Suppose you want to fight errors on your credit report and improve your personal finances. In that case, the first step is to arm yourself with information. Once you know what the discrepancies are, you’ll be able to know what to include when you submit your dispute form. While the following steps may seem a bit tedious, remember that going through this process can boost your FICO score and scores with each credit bureau—ultimately setting you up for greater success through better approval odds for the loans that matter to you.

Get the facts from Annual Credit Report or another website

There are a lot of good websites out there that can help you obtain your credit report from the major credit bureaus. If you’re looking for a safe option that’s been recommended by the Federal Trade Commission, simply head over to Remember that Annual Credit Report is simply a data furnisher or information provider; the three main credit reporting companies are Transunion, Experian, and Equifax.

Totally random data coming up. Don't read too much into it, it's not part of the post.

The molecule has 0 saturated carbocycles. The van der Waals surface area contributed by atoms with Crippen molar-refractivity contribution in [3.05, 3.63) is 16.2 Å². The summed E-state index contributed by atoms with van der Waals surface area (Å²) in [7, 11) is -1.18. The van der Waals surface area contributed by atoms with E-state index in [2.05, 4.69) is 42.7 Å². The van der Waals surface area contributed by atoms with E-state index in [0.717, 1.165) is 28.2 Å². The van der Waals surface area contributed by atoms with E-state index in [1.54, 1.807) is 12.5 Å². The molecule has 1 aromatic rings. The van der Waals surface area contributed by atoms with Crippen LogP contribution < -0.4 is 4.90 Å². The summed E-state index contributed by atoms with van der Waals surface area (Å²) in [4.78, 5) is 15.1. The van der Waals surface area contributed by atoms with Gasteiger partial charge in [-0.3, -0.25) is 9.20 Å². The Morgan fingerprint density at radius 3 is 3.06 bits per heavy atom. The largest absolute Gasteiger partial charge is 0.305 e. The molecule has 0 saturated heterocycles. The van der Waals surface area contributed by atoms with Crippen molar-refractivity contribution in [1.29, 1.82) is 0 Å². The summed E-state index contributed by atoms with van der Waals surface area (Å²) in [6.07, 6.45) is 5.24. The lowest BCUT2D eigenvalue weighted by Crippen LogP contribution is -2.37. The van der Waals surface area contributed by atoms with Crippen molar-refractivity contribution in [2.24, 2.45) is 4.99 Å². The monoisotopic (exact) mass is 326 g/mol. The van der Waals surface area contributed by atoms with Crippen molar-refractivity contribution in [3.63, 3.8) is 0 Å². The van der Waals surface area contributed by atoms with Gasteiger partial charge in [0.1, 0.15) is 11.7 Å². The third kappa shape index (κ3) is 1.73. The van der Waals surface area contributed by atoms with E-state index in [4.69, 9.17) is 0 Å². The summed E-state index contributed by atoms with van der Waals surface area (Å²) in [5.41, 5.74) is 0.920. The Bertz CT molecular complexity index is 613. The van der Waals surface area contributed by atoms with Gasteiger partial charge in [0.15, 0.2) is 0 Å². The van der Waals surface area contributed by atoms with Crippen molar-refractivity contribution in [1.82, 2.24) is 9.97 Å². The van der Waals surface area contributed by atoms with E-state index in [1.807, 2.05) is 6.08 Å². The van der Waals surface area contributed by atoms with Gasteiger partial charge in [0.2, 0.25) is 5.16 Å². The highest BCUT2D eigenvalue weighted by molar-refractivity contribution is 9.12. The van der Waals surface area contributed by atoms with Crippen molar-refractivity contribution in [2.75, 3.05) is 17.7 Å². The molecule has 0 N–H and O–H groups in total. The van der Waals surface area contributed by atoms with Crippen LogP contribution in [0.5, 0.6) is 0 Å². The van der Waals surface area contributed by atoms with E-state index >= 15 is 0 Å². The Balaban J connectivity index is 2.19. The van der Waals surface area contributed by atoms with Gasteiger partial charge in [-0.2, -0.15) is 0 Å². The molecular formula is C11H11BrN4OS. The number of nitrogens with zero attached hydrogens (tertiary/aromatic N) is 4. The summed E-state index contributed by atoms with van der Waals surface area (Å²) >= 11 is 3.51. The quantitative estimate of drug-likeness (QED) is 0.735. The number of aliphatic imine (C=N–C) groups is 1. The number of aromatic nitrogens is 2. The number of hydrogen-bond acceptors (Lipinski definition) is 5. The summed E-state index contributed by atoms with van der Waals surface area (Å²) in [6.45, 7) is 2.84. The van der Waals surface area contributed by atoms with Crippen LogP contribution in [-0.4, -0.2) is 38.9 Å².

When you get to the website, you’ll be asked to enter a few pieces of personal information so that they can find your report. Be ready to provide your current address, date of birth, social security number, and legal name. Make sure that the name you’re using is going to match what’s on your social security card or your tax returns to avoid being given results for someone with a similar name to you.

While you’ll be able to select which credit bureaus you receive reports from, it’s best to just pick all three so that you can compare them to each other. Just because one report seems good doesn’t mean that there couldn’t be an error on one of the other two. Plus, you can use accurate reports from one bureau to corroborate a mistake you’ve noticed in another credit report.

Take a careful look at each of your reports